In spite of the disclaimer in the liner notes, The Rough Guide to Latin Jazz does a fair job of covering the genre. The collection has drawn from the recordings of both the legends of Latin Jazz, such as Tito Puente and Eddie Palmieri, and the soon-to-be legendary artists.
The late "King of Latin music", Mr. Tito Puente, is represented here by his Latin Ensemble's 1986 recording of "Spain", a Spanish tinged, fusion piece composed by Chick Corea in the seventies and covered by a wide variety of jazz artists. Rubato tenor sax lines, backed by textural piano and accented by cymbal washes, set the stage for the band to enter, which does so with aplomb and fiery conviction. All solos are red hot but lack the self-indulgence so often associated with mainstream jazz, which is one of the nicest things about big bands, particularly Latin jazz bands. The piece climaxes with the tenor solo, the longest and most inspired of the three improvisations, and concludes with the melody, succinctly, before the fire is given a chance to die down.
When someone says Latin jazz, the first name that comes to mind is, invariably, Eddie Palmieri. Here he has contributed a tune called "Our Routine", a staple of his live shows. "Our Routine" begins with a call and response between Palmieri and his young grandson. Enter the band, with funky bass line, guiro, and all the requisite Latin percussion toys. The tune is based on a riff that Palmieri and his cohorts exploit to the hilt. It doesn't get any hotter, spicier, sweatier, or precise than this.
Another, slightly younger legend of the Latin jazz scene is Poncho Sanchez, who has offered a track called "Joseito", recorded in 2000 and released on his album Soul of the Conga. Joining Sanchez on this tune is the renowned organist Joey DeFrancesco, lending a bluesier, more R&B flair to the song than any other found on the CD.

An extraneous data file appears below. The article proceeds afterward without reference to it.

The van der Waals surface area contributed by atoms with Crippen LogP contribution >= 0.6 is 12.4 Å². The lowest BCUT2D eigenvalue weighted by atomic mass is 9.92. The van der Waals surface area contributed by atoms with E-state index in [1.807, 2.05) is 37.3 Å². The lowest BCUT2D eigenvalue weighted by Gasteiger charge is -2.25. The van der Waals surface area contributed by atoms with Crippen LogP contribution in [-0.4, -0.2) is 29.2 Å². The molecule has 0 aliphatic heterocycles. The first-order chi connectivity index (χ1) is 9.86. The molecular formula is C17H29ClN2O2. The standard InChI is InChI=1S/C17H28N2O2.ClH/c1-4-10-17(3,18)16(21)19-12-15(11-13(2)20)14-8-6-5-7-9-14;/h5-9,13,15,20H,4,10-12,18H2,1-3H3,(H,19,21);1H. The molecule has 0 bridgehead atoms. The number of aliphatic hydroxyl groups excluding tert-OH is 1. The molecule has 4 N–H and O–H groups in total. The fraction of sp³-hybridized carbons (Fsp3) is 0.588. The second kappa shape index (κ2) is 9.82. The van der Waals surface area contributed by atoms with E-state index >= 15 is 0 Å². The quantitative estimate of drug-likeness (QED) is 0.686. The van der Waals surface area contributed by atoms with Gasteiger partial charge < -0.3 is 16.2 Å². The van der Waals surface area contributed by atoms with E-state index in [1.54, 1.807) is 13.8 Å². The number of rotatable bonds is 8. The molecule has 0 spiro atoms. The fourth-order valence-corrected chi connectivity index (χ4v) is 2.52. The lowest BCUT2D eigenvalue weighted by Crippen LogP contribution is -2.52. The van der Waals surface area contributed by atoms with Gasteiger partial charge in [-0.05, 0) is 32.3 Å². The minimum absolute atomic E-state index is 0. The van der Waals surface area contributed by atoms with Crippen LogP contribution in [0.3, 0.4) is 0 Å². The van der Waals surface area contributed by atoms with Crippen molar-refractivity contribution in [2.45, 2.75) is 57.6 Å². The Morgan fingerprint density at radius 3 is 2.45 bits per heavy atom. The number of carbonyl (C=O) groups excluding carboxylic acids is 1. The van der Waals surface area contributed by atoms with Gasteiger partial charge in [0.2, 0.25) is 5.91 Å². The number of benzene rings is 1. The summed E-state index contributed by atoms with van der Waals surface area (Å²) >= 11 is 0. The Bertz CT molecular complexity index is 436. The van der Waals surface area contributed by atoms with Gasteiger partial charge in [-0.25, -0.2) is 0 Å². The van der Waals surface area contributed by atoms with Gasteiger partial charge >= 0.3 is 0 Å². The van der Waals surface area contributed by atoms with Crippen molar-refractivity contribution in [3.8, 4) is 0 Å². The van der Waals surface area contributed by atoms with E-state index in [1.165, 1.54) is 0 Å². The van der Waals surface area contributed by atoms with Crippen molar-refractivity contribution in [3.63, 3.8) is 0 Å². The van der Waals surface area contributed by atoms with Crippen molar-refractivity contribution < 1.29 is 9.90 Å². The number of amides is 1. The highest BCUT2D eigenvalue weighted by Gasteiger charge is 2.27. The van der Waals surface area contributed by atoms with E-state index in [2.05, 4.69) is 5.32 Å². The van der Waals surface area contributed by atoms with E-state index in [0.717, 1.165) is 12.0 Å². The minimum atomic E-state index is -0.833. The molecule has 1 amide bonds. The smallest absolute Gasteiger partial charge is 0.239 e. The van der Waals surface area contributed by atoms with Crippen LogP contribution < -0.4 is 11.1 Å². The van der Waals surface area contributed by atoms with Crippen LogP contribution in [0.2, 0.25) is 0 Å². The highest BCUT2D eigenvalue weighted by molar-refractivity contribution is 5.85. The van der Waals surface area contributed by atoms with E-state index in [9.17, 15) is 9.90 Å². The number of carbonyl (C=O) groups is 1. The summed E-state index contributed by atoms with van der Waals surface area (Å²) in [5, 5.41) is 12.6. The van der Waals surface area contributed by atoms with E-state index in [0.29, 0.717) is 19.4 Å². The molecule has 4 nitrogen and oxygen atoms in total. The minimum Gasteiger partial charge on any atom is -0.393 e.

Mongo Santamaria's "Princess", the fifth track on the album, strikes the listener as a little out of place, with the Fender Rhodes electric piano and seventies' light jazz feel. Roland Vasquez's "Palladium" also falls into this camp. Santamaria, a Grammy winning, master percussionist, might have been better epitomized by his recording of Herbie Hancock's "Watermelon Man". Unfortunately, Santamaria passed away recently. Hopefully, this album will create some new fans and help to keep his memory and music alive.
Of the younger set, Snowboy and the Latin Section, a group of musicians from the UK, offered the hottest track, a composition titled simply "Puente", obviously a tribute to the the master. This group of European musicians knows the heritage well and also seems to be blazing new trails.
Other notable tracks were "Es Solo Musica", the first track on the album, performed by a new group called Mamborama, and the Havana Flute Summit's "Maraca's Tumbao". As stated in the liner notes, Mamborama began as a project strictly for fun and quickly turned into one of the hottest new Latin jazz bands around. If "Es Solo Musica" is evidence of what this group can do on a regular basis, then they will be around for a long, long time. The Havana Flute Summit's "Maraca's Tumbao" features an amazing four-flute harmonized solo.
If you¹re already a Latin jazz fan, The Rough Guide to Latin Jazz would make a great addition to your collection, and might even introduce you to some new names. If you don¹t know much about Latin jazz but are curious, The Rough Guide is a great place to start, if for no other reason but the informative liner notes.